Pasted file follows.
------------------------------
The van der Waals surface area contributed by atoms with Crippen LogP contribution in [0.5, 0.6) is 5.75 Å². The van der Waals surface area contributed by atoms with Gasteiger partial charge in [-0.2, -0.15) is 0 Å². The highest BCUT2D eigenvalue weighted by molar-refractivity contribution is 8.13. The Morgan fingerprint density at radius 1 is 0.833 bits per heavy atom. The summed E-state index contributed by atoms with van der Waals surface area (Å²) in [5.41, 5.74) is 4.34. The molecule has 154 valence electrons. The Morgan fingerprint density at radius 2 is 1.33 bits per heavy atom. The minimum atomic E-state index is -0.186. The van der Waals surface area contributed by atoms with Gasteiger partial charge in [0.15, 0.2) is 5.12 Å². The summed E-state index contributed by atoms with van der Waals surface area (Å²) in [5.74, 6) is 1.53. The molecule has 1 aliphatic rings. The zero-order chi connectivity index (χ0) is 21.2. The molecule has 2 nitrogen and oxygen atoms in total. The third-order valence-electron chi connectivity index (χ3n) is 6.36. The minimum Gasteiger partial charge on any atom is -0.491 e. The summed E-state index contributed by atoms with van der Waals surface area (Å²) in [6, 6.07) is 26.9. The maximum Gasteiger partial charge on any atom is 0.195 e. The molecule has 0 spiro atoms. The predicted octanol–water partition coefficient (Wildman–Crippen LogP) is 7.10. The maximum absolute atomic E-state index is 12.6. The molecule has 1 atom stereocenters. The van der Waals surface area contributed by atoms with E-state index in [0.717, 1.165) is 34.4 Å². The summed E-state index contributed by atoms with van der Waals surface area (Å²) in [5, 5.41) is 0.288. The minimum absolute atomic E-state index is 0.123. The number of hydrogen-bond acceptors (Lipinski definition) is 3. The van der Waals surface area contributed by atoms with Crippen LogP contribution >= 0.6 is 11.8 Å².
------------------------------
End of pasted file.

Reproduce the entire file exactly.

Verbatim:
The van der Waals surface area contributed by atoms with Crippen LogP contribution in [0.5, 0.6) is 5.75 Å². The van der Waals surface area contributed by atoms with Gasteiger partial charge in [-0.2, -0.15) is 0 Å². The highest BCUT2D eigenvalue weighted by molar-refractivity contribution is 8.13. The Morgan fingerprint density at radius 1 is 0.833 bits per heavy atom. The summed E-state index contributed by atoms with van der Waals surface area (Å²) in [5.41, 5.74) is 4.34. The molecule has 154 valence electrons. The Morgan fingerprint density at radius 2 is 1.33 bits per heavy atom. The minimum atomic E-state index is -0.186. The van der Waals surface area contributed by atoms with Gasteiger partial charge in [0.15, 0.2) is 5.12 Å². The summed E-state index contributed by atoms with van der Waals surface area (Å²) in [5.74, 6) is 1.53. The molecule has 1 aliphatic rings. The zero-order chi connectivity index (χ0) is 21.2. The molecule has 2 nitrogen and oxygen atoms in total. The third-order valence-electron chi connectivity index (χ3n) is 6.36. The minimum Gasteiger partial charge on any atom is -0.491 e. The summed E-state index contributed by atoms with van der Waals surface area (Å²) in [6, 6.07) is 26.9. The maximum Gasteiger partial charge on any atom is 0.195 e. The molecule has 0 spiro atoms. The predicted octanol–water partition coefficient (Wildman–Crippen LogP) is 7.10. The maximum absolute atomic E-state index is 12.6. The molecule has 1 atom stereocenters. The van der Waals surface area contributed by atoms with E-state index in [0.717, 1.165) is 34.4 Å². The summed E-state index contributed by atoms with van der Waals surface area (Å²) in [5, 5.41) is 0.288. The minimum absolute atomic E-state index is 0.123. The number of hydrogen-bond acceptors (Lipinski definition) is 3. The van der Waals surface area contributed by atoms with Crippen LogP contribution >= 0.6 is 11.8 Å².